24 Delish Food Idioms From Around The World

In this blog post, we'll learn delicious food idioms from around the world and discover their meanings!

Food idioms offer a unique glimpse into the cultures and everyday lives of people around the world. These expressions use food references to convey meanings beyond their literal sense, enriching our language with vivid imagery and cultural insights.

Idioms are phrases whose meanings cannot be understood from the individual words. They capture complex ideas and emotions, making conversations more engaging. Food idioms are particularly interesting because they reflect universal experiences and cultural nuances. They bring humor, wisdom, and relatability to our speech.

In this blog post, we'll explore delicious food idioms in different languages, revealing the rich contexts and meanings behind them!

Food Idioms From Around the World


1. Faire la fine bouche. - To make a fine mouth.

Meaning: To be picky or fussy about food. This idiom describes someone who is very selective or difficult to please, especially regarding food.

Example: Marie fait toujours la fine bouche au restaurant, renvoyant les plats qui ne sont pas exactement à son goût. (Marie always makes a fine mouth at restaurants, sending back dishes that aren't exactly to her liking.)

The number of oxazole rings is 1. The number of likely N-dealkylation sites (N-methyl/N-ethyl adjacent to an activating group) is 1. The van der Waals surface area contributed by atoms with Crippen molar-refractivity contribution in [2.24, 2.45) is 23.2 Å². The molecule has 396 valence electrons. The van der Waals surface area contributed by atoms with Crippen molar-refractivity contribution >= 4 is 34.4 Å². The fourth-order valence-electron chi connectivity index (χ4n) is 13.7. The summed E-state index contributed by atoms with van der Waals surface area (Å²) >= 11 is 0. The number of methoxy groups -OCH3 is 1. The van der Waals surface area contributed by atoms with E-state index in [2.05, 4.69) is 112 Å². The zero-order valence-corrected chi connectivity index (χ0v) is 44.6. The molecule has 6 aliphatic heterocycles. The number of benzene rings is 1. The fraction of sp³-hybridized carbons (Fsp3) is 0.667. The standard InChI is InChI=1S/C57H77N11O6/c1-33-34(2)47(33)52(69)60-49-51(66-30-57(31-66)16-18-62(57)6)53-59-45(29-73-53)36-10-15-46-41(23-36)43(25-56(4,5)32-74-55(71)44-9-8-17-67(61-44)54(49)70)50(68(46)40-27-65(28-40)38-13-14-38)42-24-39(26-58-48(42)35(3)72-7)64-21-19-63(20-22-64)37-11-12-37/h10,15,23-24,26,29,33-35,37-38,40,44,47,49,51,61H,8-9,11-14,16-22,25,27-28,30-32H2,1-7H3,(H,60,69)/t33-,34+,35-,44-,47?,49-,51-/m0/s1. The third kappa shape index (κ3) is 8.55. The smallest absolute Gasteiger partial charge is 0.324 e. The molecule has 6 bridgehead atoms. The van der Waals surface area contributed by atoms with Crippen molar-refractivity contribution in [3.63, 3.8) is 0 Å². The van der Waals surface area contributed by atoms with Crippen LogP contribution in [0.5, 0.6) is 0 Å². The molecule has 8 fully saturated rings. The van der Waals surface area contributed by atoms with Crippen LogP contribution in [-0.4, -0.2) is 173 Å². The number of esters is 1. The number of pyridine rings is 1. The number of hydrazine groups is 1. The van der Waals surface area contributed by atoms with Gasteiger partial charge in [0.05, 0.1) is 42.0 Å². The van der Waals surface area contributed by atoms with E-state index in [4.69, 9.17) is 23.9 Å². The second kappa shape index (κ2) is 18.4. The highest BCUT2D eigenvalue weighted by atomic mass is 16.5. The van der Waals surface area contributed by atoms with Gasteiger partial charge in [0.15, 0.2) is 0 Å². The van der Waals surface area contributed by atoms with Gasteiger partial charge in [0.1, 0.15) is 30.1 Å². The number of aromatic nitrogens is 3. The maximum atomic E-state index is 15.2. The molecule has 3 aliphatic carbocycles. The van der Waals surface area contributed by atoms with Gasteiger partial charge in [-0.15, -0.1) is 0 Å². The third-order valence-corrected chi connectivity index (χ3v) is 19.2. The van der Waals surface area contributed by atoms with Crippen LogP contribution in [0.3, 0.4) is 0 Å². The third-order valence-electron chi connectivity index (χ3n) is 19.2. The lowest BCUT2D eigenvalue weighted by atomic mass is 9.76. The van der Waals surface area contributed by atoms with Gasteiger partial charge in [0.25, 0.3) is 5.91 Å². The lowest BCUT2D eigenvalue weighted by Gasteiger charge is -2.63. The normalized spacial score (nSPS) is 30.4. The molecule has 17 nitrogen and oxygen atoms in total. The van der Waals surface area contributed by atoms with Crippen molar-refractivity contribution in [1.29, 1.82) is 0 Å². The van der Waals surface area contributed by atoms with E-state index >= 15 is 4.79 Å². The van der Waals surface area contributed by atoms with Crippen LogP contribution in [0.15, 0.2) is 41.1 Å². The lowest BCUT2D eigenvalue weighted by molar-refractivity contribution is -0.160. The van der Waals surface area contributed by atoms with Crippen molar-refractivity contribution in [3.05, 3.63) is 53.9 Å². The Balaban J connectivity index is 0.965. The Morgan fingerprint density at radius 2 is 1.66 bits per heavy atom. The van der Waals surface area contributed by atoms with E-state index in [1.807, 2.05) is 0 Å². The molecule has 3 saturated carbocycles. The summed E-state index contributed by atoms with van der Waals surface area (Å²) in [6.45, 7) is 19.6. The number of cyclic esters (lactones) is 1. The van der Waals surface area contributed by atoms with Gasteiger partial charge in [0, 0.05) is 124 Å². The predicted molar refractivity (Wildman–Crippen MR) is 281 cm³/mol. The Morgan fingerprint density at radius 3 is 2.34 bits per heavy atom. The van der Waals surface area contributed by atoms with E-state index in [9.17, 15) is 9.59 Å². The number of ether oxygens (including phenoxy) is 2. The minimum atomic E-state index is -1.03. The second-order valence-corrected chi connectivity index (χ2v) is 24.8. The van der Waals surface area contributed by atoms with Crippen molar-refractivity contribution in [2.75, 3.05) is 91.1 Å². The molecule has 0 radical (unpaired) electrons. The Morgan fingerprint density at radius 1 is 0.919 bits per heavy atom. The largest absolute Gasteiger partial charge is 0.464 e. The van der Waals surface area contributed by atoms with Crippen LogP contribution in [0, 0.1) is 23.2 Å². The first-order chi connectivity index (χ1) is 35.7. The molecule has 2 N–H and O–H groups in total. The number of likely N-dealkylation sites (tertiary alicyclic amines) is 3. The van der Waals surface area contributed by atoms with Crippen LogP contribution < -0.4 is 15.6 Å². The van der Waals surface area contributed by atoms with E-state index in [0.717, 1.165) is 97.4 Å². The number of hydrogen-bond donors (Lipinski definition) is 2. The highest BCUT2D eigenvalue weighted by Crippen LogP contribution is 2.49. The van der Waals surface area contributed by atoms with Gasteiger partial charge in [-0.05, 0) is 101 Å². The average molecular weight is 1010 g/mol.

2 . Raconter des salades. - To tell salads.

Meaning: To tell lies or stories. This phrase means to tell exaggerated or untrue stories.

Example: Ne crois pas tout ce que dit Paul; il raconte toujours des salades sur ses aventures. (Don't believe everything Paul says; he's always telling salads about his adventures.)


3. Essere come il prezzemolo. - To be like parsley.

Meaning: To be everywhere. Parsley is a common herb used in many dishes, symbolizing someone or something that is omnipresent.

Example: Luca è sempre come il prezzemolo, spuntando a ogni evento sociale. (Luca is always like parsley, popping up at every social event.)

4. Avere le mani in pasta. - To have hands in the dough.

Meaning: To be involved in something. This idiom means being actively involved or engaged in a project or activity.

Example: Giulia ha le mani in pasta con diversi progetti di beneficenza quest'anno. (Giulia has her hands in the dough with multiple charity projects this year.)


A cup of foamy German beer-Food Idioms From Around The World-Lingopie
Image Source

5. Das ist nicht mein Bier. - That is not my beer.

Meaning: That’s not my problem. This phrase indicates that something is not your concern or responsibility.

Example: Als sie über das Budget gestritten haben, habe ich mich rausgehalten, denn das ist nicht mein Bier. (When they argued about the budget, I stayed out of it because that is not my beer.)

6. Die Katze im Sack kaufen. - To buy a cat in a sack.

Meaning: To buy something without seeing it first. This idiom warns against purchasing something without verifying its quality or condition.

Example: Er hat das gebrauchte Auto ohne Probefahrt gekauft, im Grunde genommen eine Katze im Sack. (He bought that used car without a test drive, essentially buying a cat in a sack.)


7. 吃醋" (chī cù) - To eat vinegar.

Meaning: To be jealous. This idiom describes feeling envious or jealous.

Example: 她看到他和别的女孩聊天就开始吃醋。(She started to eat vinegar when she saw him chatting with another girl.)

8. 狼吞虎咽 (láng tūn hǔ yàn) - Wolf down, tiger swallow.

Meaning: To eat voraciously. This phrase describes eating quickly and greedily.

Example: 他饿坏了,狼吞虎咽地吃完了整顿饭。(He was starving and wolfed down the entire meal.)